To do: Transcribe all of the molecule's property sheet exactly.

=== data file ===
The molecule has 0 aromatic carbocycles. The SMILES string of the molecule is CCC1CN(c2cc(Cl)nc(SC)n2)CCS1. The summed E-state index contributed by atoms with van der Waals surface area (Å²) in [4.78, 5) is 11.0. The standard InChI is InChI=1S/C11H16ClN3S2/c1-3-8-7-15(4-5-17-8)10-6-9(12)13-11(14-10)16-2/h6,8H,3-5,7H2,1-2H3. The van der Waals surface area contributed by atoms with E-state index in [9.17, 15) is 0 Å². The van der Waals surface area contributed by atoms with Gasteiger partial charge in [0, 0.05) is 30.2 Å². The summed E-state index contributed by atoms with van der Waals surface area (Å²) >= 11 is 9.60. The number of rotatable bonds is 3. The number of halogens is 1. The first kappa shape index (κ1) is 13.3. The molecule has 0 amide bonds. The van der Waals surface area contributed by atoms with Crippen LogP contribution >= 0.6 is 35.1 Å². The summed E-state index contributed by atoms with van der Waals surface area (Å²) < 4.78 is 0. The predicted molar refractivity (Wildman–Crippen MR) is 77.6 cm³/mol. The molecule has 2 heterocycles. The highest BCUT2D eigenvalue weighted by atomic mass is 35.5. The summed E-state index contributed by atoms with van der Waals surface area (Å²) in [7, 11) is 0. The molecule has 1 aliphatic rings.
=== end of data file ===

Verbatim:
The molecule has 0 aromatic carbocycles. The SMILES string of the molecule is CCC1CN(c2cc(Cl)nc(SC)n2)CCS1. The summed E-state index contributed by atoms with van der Waals surface area (Å²) in [4.78, 5) is 11.0. The standard InChI is InChI=1S/C11H16ClN3S2/c1-3-8-7-15(4-5-17-8)10-6-9(12)13-11(14-10)16-2/h6,8H,3-5,7H2,1-2H3. The van der Waals surface area contributed by atoms with E-state index in [9.17, 15) is 0 Å². The van der Waals surface area contributed by atoms with Gasteiger partial charge in [0, 0.05) is 30.2 Å². The summed E-state index contributed by atoms with van der Waals surface area (Å²) >= 11 is 9.60. The number of rotatable bonds is 3. The number of halogens is 1. The first kappa shape index (κ1) is 13.3. The molecule has 0 amide bonds. The van der Waals surface area contributed by atoms with Crippen LogP contribution >= 0.6 is 35.1 Å². The summed E-state index contributed by atoms with van der Waals surface area (Å²) < 4.78 is 0. The predicted molar refractivity (Wildman–Crippen MR) is 77.6 cm³/mol. The molecule has 2 heterocycles. The highest BCUT2D eigenvalue weighted by atomic mass is 35.5. The summed E-state index contributed by atoms with van der Waals surface area (Å²) in [7, 11) is 0. The molecule has 1 aliphatic rings.